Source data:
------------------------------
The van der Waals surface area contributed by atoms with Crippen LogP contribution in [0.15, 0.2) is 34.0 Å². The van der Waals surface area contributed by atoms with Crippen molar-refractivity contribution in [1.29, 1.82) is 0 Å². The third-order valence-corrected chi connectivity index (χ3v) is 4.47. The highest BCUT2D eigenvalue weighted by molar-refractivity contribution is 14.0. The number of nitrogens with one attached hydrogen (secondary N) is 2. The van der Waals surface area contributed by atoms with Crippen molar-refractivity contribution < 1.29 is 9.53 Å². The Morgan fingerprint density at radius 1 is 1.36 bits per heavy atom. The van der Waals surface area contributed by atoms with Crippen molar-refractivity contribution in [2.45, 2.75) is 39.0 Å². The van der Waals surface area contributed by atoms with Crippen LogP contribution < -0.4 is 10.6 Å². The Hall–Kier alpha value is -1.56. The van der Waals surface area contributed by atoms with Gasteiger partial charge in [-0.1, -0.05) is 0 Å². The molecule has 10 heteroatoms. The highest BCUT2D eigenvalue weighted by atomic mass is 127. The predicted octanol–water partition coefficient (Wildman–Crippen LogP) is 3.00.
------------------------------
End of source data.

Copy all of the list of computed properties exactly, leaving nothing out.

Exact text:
The van der Waals surface area contributed by atoms with Crippen LogP contribution in [0.15, 0.2) is 34.0 Å². The van der Waals surface area contributed by atoms with Crippen molar-refractivity contribution in [1.29, 1.82) is 0 Å². The third-order valence-corrected chi connectivity index (χ3v) is 4.47. The highest BCUT2D eigenvalue weighted by molar-refractivity contribution is 14.0. The number of nitrogens with one attached hydrogen (secondary N) is 2. The van der Waals surface area contributed by atoms with Crippen molar-refractivity contribution < 1.29 is 9.53 Å². The Morgan fingerprint density at radius 1 is 1.36 bits per heavy atom. The van der Waals surface area contributed by atoms with Crippen molar-refractivity contribution in [2.45, 2.75) is 39.0 Å². The van der Waals surface area contributed by atoms with Crippen LogP contribution < -0.4 is 10.6 Å². The Hall–Kier alpha value is -1.56. The van der Waals surface area contributed by atoms with Gasteiger partial charge in [-0.1, -0.05) is 0 Å². The molecule has 10 heteroatoms. The highest BCUT2D eigenvalue weighted by atomic mass is 127. The predicted octanol–water partition coefficient (Wildman–Crippen LogP) is 3.00.